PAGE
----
Shawn, You are correct that the phrase "separation of church and state" is not in the text of the Constitution. It is the constitutional authority of our courts to determine the meaning of the First Amendment, and the Supreme Court's interpretation of the First Amendment Religion Clauses is often misunderstood. The Court has found that the First Amendment does indeed call for a separation of church and state. When courts are asked to determine whether a law or government action violates the Constitution, judges rely on precedent that has been informed by the words of the Founding Fathers. Separation of church and state is supported in our nation's history. Speeches, debates, letters and writings from the founding era contain many references to church-state separation and demonstrate that the Founders agreed that separation was essential to liberty. The essence of church state separation is captured in The Virginia Act for Establishing Religious Freedom, one of Jefferson's most progressive and influential writings. In the Act, Jefferson wrote "no [person] shall be compelled to frequent or support any religious worship, place, or ministry whatsoever...nor shall he [or she] suffer on account of his [or her] religious opinions or beliefs. All [people] are free to profess and maintain their opinions in matters of religion or beliefs. That shall in nowise diminish, enlarge, or affect their civil capacities...our civil rights have no dependence on our religious opinions." The liberty of conscience, and ultimately exercise, is now guaranteed in the First Amendment Religion Clauses. Jefferson used a metaphor for church-state separation in an 1802 letter to the Danbury (CT) Baptists. In his address, he wrote that the American people had "[built] a wall of separation between church and state." (In 1802, Jefferson was a year into his presidency; Jefferson was ambassador to France from 1784-1789. There is nothing in Jefferson's writings to suggest he supported unilateral separation of church and state. He clearly believed neither the church nor the government should meddle in the affairs of the other.) The phrase "separation of church and state" is a simple metaphor used to articulate the purpose of the Religion Clauses in every day vernacular. There are other metaphors for rights found in the Constitution. For example, the "right to a fair trial" is not found in the Constitution, but we consider it the keystone of our criminal justice system. The phrase is a metaphor describing eleven separate rights that must be protected in a "fair trial." Similarly, the presumption that the accused is "innocent until proven guilty" does not appear in the Constitution. I cannot imagine that anyone would dispute this fundamental right because the exact wording is absent from the Constitution. Given the prevalence of these and other metaphors for constitutional concepts, it is appropriate to speak of a "wall of separation between church and state" when describing the First Amendment Religion Clauses. Interpretation of the Religion Clauses has evolved over the years. The Supreme Court has reinterpreted the Establishment Clause over the years to protect an increasingly diverse religious population. In the landmark Establishment Clause case, Everson v. Board of Education (1947), Justice Hugo Black defined the First Amendment Religion Clauses to mean "at least this: Neither a state nor the federal government can set up a church. Neither can pass laws which aid one religion, aid all religions, or prefer one religion of another...no tax in any amount, large or small, can be levied to support any religious activities or institutions, whatever they may be called, or whatever form they may adopt to teach or practice religion." The court has adjusted Justice Black's definition over the years, but the general principle of separation remains. Today, a law violates the Establishment Clause if it does not have a secular purpose, has the principal or primary effect of advancing or inhibiting religion (the "reasonable observer test") or promotes excessive entanglement between church and state. In short, government must stay neutral on all matters of religion. This test does not strip religion from the public square; it just removes the authority of government from religious practice. Public buildings can still display generic holiday displays, governments can give vouchers to school children and public schools may teach about religion. Private citizens are always free to express their religious beliefs in the public forum; they just cannot seek government endorsement. I hope this answers your question. I understand your intent to speak with Rev. Lynn. However, AU is a busy organization and it is my job to receive and respond to all inquires. I am happy to discuss any church-state issue you are interested in.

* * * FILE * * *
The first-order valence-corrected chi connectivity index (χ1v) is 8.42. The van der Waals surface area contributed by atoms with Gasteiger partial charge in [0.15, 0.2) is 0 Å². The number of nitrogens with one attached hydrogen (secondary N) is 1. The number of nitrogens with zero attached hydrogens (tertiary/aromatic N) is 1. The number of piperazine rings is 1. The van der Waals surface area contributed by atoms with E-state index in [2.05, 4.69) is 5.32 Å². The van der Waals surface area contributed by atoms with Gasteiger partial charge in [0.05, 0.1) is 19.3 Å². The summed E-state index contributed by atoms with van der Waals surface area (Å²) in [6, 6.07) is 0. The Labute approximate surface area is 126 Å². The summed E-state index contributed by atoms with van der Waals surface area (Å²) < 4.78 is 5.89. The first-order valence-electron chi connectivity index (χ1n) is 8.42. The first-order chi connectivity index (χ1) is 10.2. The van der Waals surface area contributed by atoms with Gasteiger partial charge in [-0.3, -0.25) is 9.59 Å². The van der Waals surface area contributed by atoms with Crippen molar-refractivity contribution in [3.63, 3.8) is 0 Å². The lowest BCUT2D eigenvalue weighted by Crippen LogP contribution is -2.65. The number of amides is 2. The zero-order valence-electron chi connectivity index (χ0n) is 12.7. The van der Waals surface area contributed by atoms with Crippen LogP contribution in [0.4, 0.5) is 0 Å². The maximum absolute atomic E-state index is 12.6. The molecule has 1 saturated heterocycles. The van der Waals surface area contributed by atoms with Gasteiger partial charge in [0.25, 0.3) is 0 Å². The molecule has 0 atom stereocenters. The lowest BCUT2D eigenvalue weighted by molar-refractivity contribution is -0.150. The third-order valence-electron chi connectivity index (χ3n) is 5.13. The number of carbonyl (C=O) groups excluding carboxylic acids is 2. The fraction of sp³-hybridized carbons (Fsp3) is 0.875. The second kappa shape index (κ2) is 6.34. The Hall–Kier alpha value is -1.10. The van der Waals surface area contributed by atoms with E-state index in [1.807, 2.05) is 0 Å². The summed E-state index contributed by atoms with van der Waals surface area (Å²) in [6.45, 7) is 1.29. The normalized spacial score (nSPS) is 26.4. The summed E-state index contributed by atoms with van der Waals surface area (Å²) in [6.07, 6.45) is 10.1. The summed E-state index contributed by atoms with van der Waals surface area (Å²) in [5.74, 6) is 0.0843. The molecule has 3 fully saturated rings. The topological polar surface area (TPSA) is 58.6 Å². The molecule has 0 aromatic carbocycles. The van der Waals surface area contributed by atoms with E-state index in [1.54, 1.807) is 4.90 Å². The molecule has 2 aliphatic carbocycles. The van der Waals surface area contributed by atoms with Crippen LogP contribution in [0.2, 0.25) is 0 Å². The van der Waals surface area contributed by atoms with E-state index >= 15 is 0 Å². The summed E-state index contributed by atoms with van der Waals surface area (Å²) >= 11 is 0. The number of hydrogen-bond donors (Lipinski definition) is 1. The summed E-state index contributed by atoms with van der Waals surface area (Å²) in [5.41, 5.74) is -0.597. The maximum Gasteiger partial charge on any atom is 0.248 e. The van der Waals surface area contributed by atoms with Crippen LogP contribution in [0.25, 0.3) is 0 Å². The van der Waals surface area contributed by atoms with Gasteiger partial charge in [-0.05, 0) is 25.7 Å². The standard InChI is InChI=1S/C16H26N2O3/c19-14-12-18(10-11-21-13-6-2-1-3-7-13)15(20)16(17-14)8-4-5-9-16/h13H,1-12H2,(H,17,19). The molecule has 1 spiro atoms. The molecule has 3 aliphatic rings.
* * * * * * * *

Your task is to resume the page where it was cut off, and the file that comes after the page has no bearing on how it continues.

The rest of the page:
Lauren Smith